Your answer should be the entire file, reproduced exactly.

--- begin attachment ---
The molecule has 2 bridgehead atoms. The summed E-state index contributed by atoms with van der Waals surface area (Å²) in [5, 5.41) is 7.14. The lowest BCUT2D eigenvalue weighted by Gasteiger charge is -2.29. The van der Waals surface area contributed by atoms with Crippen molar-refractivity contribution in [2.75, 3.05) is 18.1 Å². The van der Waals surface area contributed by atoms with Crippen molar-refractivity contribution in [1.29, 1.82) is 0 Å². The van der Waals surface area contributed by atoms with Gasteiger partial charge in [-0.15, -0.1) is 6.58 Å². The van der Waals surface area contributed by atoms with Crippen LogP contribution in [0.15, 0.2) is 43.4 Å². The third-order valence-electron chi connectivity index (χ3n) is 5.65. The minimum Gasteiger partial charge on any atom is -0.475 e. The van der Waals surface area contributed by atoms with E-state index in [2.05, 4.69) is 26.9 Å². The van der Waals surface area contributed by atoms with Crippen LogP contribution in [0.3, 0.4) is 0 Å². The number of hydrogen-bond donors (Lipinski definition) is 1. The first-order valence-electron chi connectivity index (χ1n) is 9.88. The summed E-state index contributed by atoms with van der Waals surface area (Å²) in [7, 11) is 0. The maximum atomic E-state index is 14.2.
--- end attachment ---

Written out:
The molecule has 2 bridgehead atoms. The summed E-state index contributed by atoms with van der Waals surface area (Å²) in [5, 5.41) is 7.14. The lowest BCUT2D eigenvalue weighted by Gasteiger charge is -2.29. The van der Waals surface area contributed by atoms with Crippen molar-refractivity contribution in [2.75, 3.05) is 18.1 Å². The van der Waals surface area contributed by atoms with Crippen molar-refractivity contribution in [1.29, 1.82) is 0 Å². The van der Waals surface area contributed by atoms with Gasteiger partial charge in [-0.15, -0.1) is 6.58 Å². The van der Waals surface area contributed by atoms with Crippen LogP contribution in [0.15, 0.2) is 43.4 Å². The third-order valence-electron chi connectivity index (χ3n) is 5.65. The minimum Gasteiger partial charge on any atom is -0.475 e. The van der Waals surface area contributed by atoms with E-state index in [2.05, 4.69) is 26.9 Å². The van der Waals surface area contributed by atoms with Crippen LogP contribution in [0.3, 0.4) is 0 Å². The number of hydrogen-bond donors (Lipinski definition) is 1. The first-order valence-electron chi connectivity index (χ1n) is 9.88. The summed E-state index contributed by atoms with van der Waals surface area (Å²) in [7, 11) is 0. The maximum atomic E-state index is 14.2.